I am leaving for the Midwest Writers Workshop Retreat at 4:30 am tomorrow, and I’m all ready to go. I’ve laid out my outfit and I’ve packed a Treasure Island shopping bag with a change of clothes, pajamas, toiletries, snacks for the road, and two copies of the first 20 pages of my novel for critique. The only thing left to pack are my business cards.
I’m not sure I want to bring them, and you’ll soon see why.
About a week ago, I realized I should probably bring business cards. But these were the only ones I had:
Utilitarian. Out of date. No website.
It was clearly time to order new business cards! I readily admit that I love stationery. I delight in font options, colors, and designs, which made Zazzle.com my new favorite website. Silly name, I know, but they have thousands of designs from indie artists, including a huge selection of cards just for writers.
I’m picky, mind you. I didn’t want one with a quill or a typewriter or a fountain pen. I wanted a simple design, but a design that still screamed, “I’m a writer!” (minus the desperation). So on Monday morning at 5am, I scrolled through approximately 3,000 designs in search of the perfect business card.
And here’s what I learned from this experience: Never click PURCHASE at 5am.
To make sense of my eventual purchase, you must first understand its context. In my last Novelists Roundtable discussion, we fledgling novelists admitted our reluctance to refer to ourselves as “writers.” Apparently this is a universal fear, for which there is a simple cure.
To convince ourselves and others that we are real Writers, we must at all times refer to ourselves thusly, and in so doing demonstrate our unshakable confidence in our talent until someone else feels enough confidence in our talent to publish us, at last giving us the right to truly call ourselves Writers. It’s a matter of talent and wishful thinking. Or a true talent for wishful thinking.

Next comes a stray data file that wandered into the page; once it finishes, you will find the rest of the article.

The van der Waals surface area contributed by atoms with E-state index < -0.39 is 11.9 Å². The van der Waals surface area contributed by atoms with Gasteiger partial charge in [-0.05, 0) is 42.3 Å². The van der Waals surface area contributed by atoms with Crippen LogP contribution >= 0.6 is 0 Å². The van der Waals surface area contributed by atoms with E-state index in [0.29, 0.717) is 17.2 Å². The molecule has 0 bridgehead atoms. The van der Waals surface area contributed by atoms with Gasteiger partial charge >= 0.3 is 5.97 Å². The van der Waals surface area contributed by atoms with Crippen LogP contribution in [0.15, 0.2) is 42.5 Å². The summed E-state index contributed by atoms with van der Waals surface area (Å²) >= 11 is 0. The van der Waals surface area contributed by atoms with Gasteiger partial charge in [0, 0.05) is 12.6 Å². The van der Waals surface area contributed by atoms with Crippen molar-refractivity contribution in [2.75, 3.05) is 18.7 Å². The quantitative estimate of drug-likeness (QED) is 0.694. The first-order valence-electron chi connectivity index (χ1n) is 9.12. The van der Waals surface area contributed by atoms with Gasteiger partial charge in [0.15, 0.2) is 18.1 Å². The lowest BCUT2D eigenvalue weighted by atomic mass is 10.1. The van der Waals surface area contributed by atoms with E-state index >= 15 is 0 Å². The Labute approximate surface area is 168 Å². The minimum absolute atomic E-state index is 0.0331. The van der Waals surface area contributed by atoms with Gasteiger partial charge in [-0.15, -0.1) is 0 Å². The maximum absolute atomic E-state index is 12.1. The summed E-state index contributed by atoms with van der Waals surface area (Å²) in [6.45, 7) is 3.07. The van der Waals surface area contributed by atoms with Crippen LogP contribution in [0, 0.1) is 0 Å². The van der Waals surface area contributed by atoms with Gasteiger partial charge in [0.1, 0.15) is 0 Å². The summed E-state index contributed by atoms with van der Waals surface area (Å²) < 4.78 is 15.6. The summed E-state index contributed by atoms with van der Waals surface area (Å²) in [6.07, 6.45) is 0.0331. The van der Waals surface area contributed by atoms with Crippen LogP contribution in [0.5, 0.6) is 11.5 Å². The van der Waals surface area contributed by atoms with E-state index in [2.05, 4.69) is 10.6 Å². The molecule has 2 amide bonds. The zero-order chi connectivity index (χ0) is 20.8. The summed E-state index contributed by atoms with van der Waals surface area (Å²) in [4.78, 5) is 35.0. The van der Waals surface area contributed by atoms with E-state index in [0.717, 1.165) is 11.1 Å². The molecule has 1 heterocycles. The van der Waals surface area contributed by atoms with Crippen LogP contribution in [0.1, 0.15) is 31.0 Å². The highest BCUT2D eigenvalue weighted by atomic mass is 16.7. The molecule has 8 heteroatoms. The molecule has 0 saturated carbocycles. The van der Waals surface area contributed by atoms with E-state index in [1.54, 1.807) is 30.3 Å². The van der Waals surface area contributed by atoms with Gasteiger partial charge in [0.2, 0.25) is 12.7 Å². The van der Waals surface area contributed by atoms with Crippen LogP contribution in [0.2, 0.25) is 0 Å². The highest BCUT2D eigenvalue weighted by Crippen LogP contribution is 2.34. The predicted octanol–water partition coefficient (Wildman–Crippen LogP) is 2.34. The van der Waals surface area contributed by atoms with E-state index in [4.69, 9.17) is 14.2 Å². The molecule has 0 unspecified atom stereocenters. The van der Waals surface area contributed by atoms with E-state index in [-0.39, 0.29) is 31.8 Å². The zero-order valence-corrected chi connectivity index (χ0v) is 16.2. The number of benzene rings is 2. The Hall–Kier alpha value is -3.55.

To return to the business card dilemma: Despite all my practice calling myself “Writer” in front of my husband and cats, I have not yet mastered the confidence to say “I am writer, hear me roar” in public.
It seems I’m much bolder in print-especially at 5am. On Monday morning, dazzled by Zazzle, I realized that my business card could make the statement for me:
Perfect! Now I wouldn’t even have to talk to people; I could just hand them my card and let it do the work for me.
“Oho! You’re a writer!” people (aka. publishers) would proclaim. “You are confident in your talent, so you must be truly great. I shall publish your novel!”
That is the exact one-sided conversation that flitted through my mind as I offered my credit card information to Zazzle.com.
Only a few hours later (after I had my morning coffee) did I begin to wonder if perhaps this card might come off as a bit pretentious. Maybe it was making too big a statement. I wasn’t ready to proclaim myself a Writer in bold white letters on a deep blue background! What had I done!?
And then the cards arrived.
As it turns out, I’ve made a big, bold statement on a teeny, tiny card.